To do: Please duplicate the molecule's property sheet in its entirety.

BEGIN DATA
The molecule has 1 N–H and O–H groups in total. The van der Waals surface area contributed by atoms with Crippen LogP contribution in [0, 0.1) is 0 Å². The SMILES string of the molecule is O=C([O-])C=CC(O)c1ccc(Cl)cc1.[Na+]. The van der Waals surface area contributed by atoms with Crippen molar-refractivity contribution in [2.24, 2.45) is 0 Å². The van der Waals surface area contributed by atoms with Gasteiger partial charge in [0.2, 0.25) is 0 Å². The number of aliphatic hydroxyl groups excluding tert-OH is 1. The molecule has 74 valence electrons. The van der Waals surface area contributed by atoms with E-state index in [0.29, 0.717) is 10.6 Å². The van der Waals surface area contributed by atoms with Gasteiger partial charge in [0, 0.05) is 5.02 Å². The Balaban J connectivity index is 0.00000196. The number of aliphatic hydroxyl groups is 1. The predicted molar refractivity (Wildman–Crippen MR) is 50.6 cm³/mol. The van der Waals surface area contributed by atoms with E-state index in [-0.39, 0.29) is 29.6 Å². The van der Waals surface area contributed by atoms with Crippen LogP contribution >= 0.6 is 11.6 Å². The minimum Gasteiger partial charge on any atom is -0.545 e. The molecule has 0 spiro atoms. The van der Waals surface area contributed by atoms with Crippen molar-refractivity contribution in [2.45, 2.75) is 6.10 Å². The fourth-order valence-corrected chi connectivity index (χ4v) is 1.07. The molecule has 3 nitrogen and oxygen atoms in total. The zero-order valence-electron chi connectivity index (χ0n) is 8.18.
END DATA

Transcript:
The molecule has 1 N–H and O–H groups in total. The van der Waals surface area contributed by atoms with Crippen LogP contribution in [0, 0.1) is 0 Å². The SMILES string of the molecule is O=C([O-])C=CC(O)c1ccc(Cl)cc1.[Na+]. The van der Waals surface area contributed by atoms with Crippen molar-refractivity contribution in [2.24, 2.45) is 0 Å². The van der Waals surface area contributed by atoms with Gasteiger partial charge in [0.2, 0.25) is 0 Å². The number of aliphatic hydroxyl groups excluding tert-OH is 1. The molecule has 74 valence electrons. The van der Waals surface area contributed by atoms with E-state index in [0.29, 0.717) is 10.6 Å². The van der Waals surface area contributed by atoms with Gasteiger partial charge in [0, 0.05) is 5.02 Å². The Balaban J connectivity index is 0.00000196. The number of aliphatic hydroxyl groups is 1. The predicted molar refractivity (Wildman–Crippen MR) is 50.6 cm³/mol. The van der Waals surface area contributed by atoms with E-state index in [-0.39, 0.29) is 29.6 Å². The van der Waals surface area contributed by atoms with Crippen LogP contribution >= 0.6 is 11.6 Å². The minimum Gasteiger partial charge on any atom is -0.545 e. The molecule has 0 spiro atoms. The van der Waals surface area contributed by atoms with Crippen molar-refractivity contribution in [2.45, 2.75) is 6.10 Å². The fourth-order valence-corrected chi connectivity index (χ4v) is 1.07. The molecule has 3 nitrogen and oxygen atoms in total. The zero-order valence-electron chi connectivity index (χ0n) is 8.18.